Astronomy and Astrophysics, volume 623A, 145-145 (2019/3-1)
IFU investigation of possible Lyman continuum escape from Mrk 71/NGC 2366.
MICHEVA G., HERENZ E.C., ROTH M.M., OSTLIN G. and GIRICHIDIS P.
Abstract (from CDS):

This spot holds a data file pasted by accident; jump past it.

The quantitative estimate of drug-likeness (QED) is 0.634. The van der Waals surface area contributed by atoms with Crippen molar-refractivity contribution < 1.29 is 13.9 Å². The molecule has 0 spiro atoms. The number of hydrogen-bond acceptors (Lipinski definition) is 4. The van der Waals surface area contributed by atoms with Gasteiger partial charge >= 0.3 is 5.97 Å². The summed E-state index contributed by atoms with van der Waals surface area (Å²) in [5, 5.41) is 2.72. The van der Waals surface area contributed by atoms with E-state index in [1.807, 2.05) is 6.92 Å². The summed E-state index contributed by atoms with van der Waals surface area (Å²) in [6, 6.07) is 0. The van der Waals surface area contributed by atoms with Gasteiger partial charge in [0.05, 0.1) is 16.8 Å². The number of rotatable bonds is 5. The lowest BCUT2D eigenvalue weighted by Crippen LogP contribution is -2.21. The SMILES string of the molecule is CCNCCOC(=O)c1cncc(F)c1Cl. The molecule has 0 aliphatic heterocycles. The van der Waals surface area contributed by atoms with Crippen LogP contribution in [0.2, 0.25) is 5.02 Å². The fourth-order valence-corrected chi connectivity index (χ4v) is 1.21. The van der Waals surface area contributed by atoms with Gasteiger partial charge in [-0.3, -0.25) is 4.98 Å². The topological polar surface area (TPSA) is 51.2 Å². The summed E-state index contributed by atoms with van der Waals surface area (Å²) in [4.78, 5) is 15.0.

Context. Mrk 71/NGC 2366 is the closest green pea (GP) analog and candidate Lyman Continuum (LyC) emitter. Recently, 11 LyC-leaking GPs have been detected through direct observations of the ionizing continuum, making this the most abundant class of confirmed LyC-emitters at any redshift. High resolution, multiwavelength studies of GPs can lead to an understanding of the method(s), through which LyC escapes from these galaxies. Aims. The proximity of Mrk 71/NCG 2366 offers unprecedented detail on the inner workings of a GP analog, and enables us to identify the mechanisms of LyC escape. Methods. We used 5825-7650Å integral field unit PMAS observations to study the kinematics and physical conditions in Mrk 71. An electron density map was obtained from the [SII] ratio. A fortuitous second order contamination by the [OII] λ3727 doublet enabled the construction of an electron temperature map. Resolved maps of sound speed, thermal broadening, "true" velocity dispersion, and Mach number were obtained and compared to the high resolution magnetohydrodynamic SImulating the LifeCycle of molecular Clouds (SILCC) simulations. Results. Two regions of increased velocity dispersion indicative of outflows are detected to the north and south of the super star cluster, knot B, with redshifted and blueshifted velocities, respectively. We confirm the presence of a faint broad kinematical component, which is seemingly decoupled from the outflow regions, and is fainter and narrower than previously reported in the literature. Within uncertainties, the low- and high-ionization gasses move together. Outside of the core of Mrk 71, an increase in Mach numbers is detected, implying a decrease in gas density. Simulations suggest this drop in density can be as high as ∼4dex, down to almost optically thin levels, which would imply a nonzero LyC escape fraction along the outflows even when assuming all of the detected HI gas is located in front of Mrk 71 in the line of sight. Conclusions. Our results strongly indicate that kinematical feedback is an important ingredient for LyC leakage in GPs.